Rat AQP3 cDNA was hydrolyzed by Bcl I and PstI. AQP3 cDNA fragment 401 nt, corresponding to 478–873 positions of rat AQP3 mRNA (accession number: D17695), was ligated into plasmids Bluescript SK II(+) or Bluescript KS II(+) to prepare constructs for synthesis of AQP3 cRNA antisense and sense probes, respectively. Constructs were hydrolyzed with BssH II, purified using GFX PCR DNA and Gel Band Purification Kit (Amersham) and transcribed with T7 RNA polymerase in the presence of 35S-UTP.

The sections were incubated with proteinase K (0.05 μg/ml) in a solution containing: 0.1 M Tris, 0.05 M EDTA, pH 8.0 for 10 min at room temperature to increase the probe penetration. After briefly rinsing in DEPC-H2O, the slides were incubated in 0.1 M Triethanolamine (TEA), pH 8.0, for 3 minutes. For acetylation, the slides were incubated for 10 min in 0.25% (562 μl) acetic anhydride in 225 ml TAE. After washing  min in 2X standard saline citrate (SSC), the sections were dehydrated through graded ethanols (50%, 75%, 95%, and 99.5%) 3 min at each concentration. The sections were incubated in prehybridization buffer (50% deionaized formamide, pH 5.0; 50 mM Tris-HCl, pH 7.6; 25 mM ethylene-diamine-tetraacetate (EDTA), pH 8.0; 20 mM NaCl, 0.25 mg/ml yeast tRNA, 2.5X Denhardt’s solution) for 4 hours in a humidified chamber at 55°C.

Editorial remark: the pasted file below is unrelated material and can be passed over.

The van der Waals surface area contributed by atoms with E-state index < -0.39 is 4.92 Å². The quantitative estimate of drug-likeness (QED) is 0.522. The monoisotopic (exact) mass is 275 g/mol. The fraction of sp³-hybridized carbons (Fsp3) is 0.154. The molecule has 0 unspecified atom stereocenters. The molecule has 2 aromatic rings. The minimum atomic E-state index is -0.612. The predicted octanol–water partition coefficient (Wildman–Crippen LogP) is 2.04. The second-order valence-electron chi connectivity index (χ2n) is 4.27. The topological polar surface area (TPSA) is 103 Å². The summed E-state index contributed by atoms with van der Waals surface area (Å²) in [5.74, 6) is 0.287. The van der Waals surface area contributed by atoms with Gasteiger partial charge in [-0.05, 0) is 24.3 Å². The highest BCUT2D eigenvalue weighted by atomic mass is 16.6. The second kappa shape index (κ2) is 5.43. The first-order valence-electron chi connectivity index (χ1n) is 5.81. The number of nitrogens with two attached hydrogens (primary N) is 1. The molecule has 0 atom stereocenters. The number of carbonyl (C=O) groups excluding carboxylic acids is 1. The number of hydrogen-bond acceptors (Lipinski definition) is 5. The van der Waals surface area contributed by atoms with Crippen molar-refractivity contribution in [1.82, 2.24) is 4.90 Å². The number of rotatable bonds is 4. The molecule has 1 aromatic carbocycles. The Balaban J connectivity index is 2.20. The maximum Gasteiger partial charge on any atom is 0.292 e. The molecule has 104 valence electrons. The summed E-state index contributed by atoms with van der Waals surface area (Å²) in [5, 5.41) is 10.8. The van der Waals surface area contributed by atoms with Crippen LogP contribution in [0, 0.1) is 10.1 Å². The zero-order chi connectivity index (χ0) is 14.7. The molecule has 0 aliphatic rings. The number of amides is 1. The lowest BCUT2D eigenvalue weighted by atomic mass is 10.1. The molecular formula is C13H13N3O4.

After removal of the prehybridization buffer, sections were hybridized with the labeled probes, diluted to a final concentration of  cpm/ml in the prehybridization buffer: 50% deionized formamide, 20 mM Tris-HCl, 1 mM EDTA, 0.33 M NaCl, 0.1 mM dithiothreitol (DTT), 0.5 mg/ml yeast tRNA, 1X Denhardt’s solution, 0.1 mg/ml poly-A-RNA, and 10% dextran sulfate,. The sections were coverslipped and incubated overnight (14–16 hours) in a humidified chamber at 60°C.

To remove the coverslips, the slides were put into 4X SSC for 20 minutes with gentle agitation at room temperature. The slides were rinsed in 4X SSC,  min at room temperature. The sections were then treated with 20 μg/ml RNase A in a prewarmed RNase buffer (0.5 M NaCl, 10 mM Tris-HCl, pH 8.0; 1 mM EDTA, pH 8.0) for 30 minutes at 37°C. The sections were washed with 4 high stringency washes of decreasing salinity at room temperature followed by a high temperature wash at 70°C: to the solutions was added 1 mM DTT. 2X SSC for  min, 1X SSC for 5 min, 0.5X SSC for 10 min, and finally in 0.1X SSC for 30 min at 70°C. Then, the sections were cooled by washing briefly in 0.1X SSC+1 mM DTT. Dehydration at room temperature: 50% ethanol+1 mM DTT+0,08X SSC for 3 min, 70% ethanol+1 mM DTT+0,08X SSC for 3 min, 95% ethanol for 3 min, and finally 99,5% ethanol for  min. The slides were air dried at room temperature for 30 min before sections were placed on Kodak BioMax MR film and stored at 4°C for 2 days after 5-day pre-exposure. Films were developed in D19 developer (Kodak) for 4 min at RT and rinsed in water for 30 sec and were the fixed in Super Fix (Kodak) for 5 min at room temperature and rinsed in water. Non-specific hybridization was determined by incubating sections with the respective 35S-UTP-labelled sense cRNA probe for the above cDNAs under identical conditions to that of the antisense RNA probe.